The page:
How to overcome 5 common problems that derail many business sales.
For owners who are selling their business here is an important general rule to remember.
The closer you get to the end of the process of selling your business the more likely you are to encounter unexpected problems that can derail the sale!
This is how it often unfolds. After a long period getting a business on the market you’ve finally gotten a decent offer from a buyer, you have a deposit, documents are being prepared and settlement dates are being discussed.
It might seem like all of your hard work is just about to pay off.
What could possibly go wrong?
A whole lot actually.Following are 5 common 'last minute' deal killers and advice on how to deal with them. Left unaddressed they will cause your deal to fall over.The upside is there are usually 'tell-tale' signs that you have a potential issue about to emerge.
- Past, current and future financial performance,
- Customer loyalty,
- Supplier contracts,
- Technical & product or service information, and so on.
- The buyer being genuinely nervous or uncertain, and all the way to
- Less scrupulous advisors to the buyer simply wanting to accumulate more billable hours to be '100% certain'.
Any offer that is subject to the approval of bank financing should put you on alert. It’s really hard to get finance for small business acquisitions so you need to assess whether the buyer has a realistic chance before going too far down the track with an offer and due diligence.
As with a lot of things you need to pay careful attention to the wording of their 'subject to finance' clause in their offer. If it’s really broad then they could use it as a 'free kick' to get out of the contract at a later stage, just in case they change their mind.
The best way to tighten this up is to make the subject to finance clause very specific so that it includes;
- How much money they are borrowing,
- Which bank or banks they are approaching, and
- What security they are proposing to offer the bank.
At a time of high stress you get some unprompted advice from a well-meaning family member of friend which causes you to rethink what you want to do. A great example is "surely your business is worth a lot more than x dollars, after all the effort you put in"
On any given day, and driven by the uncertainty about life after business, your view of the offer you have on the table can change.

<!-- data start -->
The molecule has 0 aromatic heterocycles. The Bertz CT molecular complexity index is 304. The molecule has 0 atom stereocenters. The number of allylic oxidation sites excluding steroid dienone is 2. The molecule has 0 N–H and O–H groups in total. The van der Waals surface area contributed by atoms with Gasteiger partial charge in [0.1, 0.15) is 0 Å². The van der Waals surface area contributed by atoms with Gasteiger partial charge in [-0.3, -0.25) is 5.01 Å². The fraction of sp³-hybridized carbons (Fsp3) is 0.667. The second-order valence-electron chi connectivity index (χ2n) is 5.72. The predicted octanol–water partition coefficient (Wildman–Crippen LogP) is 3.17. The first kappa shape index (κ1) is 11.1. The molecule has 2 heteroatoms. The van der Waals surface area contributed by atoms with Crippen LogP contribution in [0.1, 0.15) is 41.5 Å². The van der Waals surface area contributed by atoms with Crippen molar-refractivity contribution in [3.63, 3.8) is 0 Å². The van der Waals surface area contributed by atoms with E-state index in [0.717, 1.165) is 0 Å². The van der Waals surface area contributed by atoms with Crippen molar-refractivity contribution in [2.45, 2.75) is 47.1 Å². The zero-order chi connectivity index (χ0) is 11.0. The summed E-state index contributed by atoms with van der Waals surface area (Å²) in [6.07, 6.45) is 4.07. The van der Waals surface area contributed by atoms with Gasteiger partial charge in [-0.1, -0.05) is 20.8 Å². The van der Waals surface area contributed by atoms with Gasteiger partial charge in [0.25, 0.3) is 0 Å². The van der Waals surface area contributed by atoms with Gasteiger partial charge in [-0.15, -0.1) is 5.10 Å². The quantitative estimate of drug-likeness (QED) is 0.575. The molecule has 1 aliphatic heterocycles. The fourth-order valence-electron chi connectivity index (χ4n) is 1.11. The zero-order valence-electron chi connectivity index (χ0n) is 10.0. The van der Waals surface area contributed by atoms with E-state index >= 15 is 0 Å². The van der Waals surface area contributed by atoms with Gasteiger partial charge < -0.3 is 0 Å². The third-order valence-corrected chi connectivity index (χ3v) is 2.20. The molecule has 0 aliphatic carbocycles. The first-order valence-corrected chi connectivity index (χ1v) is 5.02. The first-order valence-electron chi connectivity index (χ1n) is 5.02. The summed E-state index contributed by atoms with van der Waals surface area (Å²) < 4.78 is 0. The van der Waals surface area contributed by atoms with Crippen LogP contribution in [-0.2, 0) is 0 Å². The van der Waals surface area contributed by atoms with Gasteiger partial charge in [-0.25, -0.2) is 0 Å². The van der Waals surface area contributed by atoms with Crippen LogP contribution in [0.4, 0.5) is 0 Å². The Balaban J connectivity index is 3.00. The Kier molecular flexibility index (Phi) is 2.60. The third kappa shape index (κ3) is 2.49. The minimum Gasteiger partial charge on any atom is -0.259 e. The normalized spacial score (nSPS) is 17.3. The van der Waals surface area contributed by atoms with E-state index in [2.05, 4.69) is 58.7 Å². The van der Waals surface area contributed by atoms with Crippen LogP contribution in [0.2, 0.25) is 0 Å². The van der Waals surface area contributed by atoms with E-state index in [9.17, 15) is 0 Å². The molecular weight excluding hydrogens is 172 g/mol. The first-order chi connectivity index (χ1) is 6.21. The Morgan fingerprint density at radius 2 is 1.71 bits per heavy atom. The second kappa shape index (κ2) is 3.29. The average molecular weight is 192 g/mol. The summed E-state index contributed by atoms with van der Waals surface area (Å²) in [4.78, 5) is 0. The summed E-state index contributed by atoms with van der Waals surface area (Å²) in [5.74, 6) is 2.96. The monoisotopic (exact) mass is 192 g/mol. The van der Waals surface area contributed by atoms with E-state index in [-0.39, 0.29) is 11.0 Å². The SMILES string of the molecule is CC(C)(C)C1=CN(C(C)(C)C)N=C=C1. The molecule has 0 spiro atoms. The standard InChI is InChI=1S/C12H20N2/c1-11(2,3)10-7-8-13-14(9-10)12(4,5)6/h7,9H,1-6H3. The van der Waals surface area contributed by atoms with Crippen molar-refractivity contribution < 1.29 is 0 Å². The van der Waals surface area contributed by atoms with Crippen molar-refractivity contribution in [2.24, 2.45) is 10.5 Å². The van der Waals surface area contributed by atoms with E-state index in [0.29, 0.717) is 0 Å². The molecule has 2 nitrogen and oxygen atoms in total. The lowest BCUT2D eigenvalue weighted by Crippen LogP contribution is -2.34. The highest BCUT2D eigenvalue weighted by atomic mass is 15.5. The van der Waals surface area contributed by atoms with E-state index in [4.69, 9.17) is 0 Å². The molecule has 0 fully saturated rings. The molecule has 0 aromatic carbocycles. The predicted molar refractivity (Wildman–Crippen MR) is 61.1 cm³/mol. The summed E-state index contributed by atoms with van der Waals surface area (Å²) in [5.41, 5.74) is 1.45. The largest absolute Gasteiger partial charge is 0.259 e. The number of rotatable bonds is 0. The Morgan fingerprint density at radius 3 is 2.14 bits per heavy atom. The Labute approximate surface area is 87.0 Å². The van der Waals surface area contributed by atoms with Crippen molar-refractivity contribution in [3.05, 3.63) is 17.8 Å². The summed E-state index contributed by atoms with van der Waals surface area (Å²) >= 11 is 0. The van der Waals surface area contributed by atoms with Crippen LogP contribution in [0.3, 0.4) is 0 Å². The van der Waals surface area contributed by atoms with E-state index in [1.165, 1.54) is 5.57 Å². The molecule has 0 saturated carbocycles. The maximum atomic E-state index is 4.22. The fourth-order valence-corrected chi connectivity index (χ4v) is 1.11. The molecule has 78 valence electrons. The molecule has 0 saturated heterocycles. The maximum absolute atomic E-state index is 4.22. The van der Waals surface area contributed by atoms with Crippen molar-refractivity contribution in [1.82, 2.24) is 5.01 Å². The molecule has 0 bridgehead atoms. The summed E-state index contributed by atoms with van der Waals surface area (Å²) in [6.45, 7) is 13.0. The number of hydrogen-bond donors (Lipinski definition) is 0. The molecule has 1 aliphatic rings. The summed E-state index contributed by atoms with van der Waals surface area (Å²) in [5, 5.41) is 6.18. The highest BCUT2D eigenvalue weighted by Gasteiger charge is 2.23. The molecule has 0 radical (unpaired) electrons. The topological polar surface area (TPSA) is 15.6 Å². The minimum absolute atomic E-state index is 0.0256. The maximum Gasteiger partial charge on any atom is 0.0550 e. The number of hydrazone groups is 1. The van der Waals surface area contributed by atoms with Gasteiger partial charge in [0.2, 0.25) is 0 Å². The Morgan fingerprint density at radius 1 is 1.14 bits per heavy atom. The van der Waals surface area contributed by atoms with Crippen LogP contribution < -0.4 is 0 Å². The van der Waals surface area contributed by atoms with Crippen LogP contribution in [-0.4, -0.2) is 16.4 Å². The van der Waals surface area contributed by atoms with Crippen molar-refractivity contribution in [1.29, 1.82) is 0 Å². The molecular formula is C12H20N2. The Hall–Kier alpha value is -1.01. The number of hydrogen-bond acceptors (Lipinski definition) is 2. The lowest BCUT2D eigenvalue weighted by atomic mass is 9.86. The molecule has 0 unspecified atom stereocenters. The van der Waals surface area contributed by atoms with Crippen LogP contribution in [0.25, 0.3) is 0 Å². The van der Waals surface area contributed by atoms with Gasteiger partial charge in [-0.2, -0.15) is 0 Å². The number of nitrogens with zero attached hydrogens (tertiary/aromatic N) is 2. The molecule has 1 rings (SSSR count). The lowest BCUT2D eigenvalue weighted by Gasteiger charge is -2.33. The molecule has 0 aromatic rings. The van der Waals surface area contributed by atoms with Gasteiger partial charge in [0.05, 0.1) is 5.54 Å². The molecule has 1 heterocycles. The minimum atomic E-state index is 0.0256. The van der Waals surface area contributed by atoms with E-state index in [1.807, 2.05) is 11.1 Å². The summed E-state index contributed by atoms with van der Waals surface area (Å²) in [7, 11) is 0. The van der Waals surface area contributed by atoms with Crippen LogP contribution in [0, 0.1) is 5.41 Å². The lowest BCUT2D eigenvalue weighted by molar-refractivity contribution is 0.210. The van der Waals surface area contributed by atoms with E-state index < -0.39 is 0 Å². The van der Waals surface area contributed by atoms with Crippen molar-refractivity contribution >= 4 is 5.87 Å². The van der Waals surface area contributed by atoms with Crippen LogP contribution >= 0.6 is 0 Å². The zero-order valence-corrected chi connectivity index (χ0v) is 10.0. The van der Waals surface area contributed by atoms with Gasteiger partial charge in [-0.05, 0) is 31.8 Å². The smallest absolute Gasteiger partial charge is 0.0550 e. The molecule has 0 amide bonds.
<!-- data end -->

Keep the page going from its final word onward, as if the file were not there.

By the time you have an offer for your business the chances are that more of your nearest & dearest will know. Most of them will be excited for you and genuinely interested in the outcome. But whether they have the all-round commercial experience and understanding to offer worthwhile advice is another question all together.
Where possible I recommend that you keep your business sale as private as possible and be very careful about who you discuss it with. And write down your personal objectives and plans for life after business. In times of stress and uncertainty it's a great reminder of what you really want to do that will help you 'stay on track'.
Unless you get your key deal terms tightly defined and written down in a document, regardless of how much you might 'trust' the potential buyer, there is always a high risk that there will be requests or demands for changes to key deal terms.
If you don’t understand something then don’t agree or sign off on it.
Whether you have decided to advise staff early or late in the sale process or, not at all, is a matter for your judgement.But staff getting wind of the sale and threatening to walk out unless they receive an additional financial incentive e.g. a one-off bonus, is a common occurrence.
For many businesses there will be staff who are extra important to the future success of the business, and especially to the prospective new owner.
Be prepared that some staff may request other incentives in order for them to go along with the sale. Whatever this might cost financially needs to be factored in when thinking about what net value you expect to get on sale of the business.
Engage an experienced commercial adviser and really keep your eyes and ears open for these sorts of potential issues. If you lose a sale in the final stages it is really hard to 'dust yourself off' and restart the entire sale process. There is more time, more costs and a real sense of a lost opportunity.
- A proven and legitimate reason to buy your business, and
- Demonstrated financial capacity to fund the purchase.